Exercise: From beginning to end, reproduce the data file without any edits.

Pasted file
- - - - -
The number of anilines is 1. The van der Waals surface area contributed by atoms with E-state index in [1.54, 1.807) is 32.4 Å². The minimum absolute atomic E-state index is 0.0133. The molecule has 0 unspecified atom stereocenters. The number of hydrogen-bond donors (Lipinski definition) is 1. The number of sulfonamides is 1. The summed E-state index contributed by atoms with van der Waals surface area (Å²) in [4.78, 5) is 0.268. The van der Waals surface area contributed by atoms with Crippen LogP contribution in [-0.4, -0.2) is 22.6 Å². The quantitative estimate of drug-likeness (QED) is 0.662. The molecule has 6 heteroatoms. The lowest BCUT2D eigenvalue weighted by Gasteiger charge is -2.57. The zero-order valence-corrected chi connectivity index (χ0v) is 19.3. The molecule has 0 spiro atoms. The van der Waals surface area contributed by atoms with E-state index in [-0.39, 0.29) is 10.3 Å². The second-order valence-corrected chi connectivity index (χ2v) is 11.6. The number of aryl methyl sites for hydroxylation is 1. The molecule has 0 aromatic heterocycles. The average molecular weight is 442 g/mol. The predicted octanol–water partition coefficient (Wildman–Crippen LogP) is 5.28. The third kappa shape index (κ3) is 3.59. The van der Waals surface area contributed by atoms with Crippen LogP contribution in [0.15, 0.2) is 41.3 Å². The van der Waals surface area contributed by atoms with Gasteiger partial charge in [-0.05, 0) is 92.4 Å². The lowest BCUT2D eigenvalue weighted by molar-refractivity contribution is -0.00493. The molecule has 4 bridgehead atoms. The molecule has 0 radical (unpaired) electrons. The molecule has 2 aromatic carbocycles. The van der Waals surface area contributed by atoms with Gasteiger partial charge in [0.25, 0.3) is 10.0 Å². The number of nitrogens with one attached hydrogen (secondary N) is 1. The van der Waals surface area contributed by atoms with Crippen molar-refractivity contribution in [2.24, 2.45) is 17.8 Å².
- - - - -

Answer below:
The number of anilines is 1. The van der Waals surface area contributed by atoms with E-state index in [1.54, 1.807) is 32.4 Å². The minimum absolute atomic E-state index is 0.0133. The molecule has 0 unspecified atom stereocenters. The number of hydrogen-bond donors (Lipinski definition) is 1. The number of sulfonamides is 1. The summed E-state index contributed by atoms with van der Waals surface area (Å²) in [4.78, 5) is 0.268. The van der Waals surface area contributed by atoms with Crippen LogP contribution in [-0.4, -0.2) is 22.6 Å². The quantitative estimate of drug-likeness (QED) is 0.662. The molecule has 6 heteroatoms. The lowest BCUT2D eigenvalue weighted by Gasteiger charge is -2.57. The zero-order valence-corrected chi connectivity index (χ0v) is 19.3. The molecule has 0 spiro atoms. The van der Waals surface area contributed by atoms with E-state index in [-0.39, 0.29) is 10.3 Å². The second-order valence-corrected chi connectivity index (χ2v) is 11.6. The number of aryl methyl sites for hydroxylation is 1. The molecule has 0 aromatic heterocycles. The average molecular weight is 442 g/mol. The predicted octanol–water partition coefficient (Wildman–Crippen LogP) is 5.28. The third kappa shape index (κ3) is 3.59. The van der Waals surface area contributed by atoms with Crippen LogP contribution in [0.15, 0.2) is 41.3 Å². The van der Waals surface area contributed by atoms with Gasteiger partial charge in [-0.05, 0) is 92.4 Å². The lowest BCUT2D eigenvalue weighted by molar-refractivity contribution is -0.00493. The molecule has 4 bridgehead atoms. The molecule has 0 radical (unpaired) electrons. The molecule has 2 aromatic carbocycles. The van der Waals surface area contributed by atoms with Gasteiger partial charge in [0.25, 0.3) is 10.0 Å². The number of nitrogens with one attached hydrogen (secondary N) is 1. The van der Waals surface area contributed by atoms with Crippen molar-refractivity contribution in [2.24, 2.45) is 17.8 Å².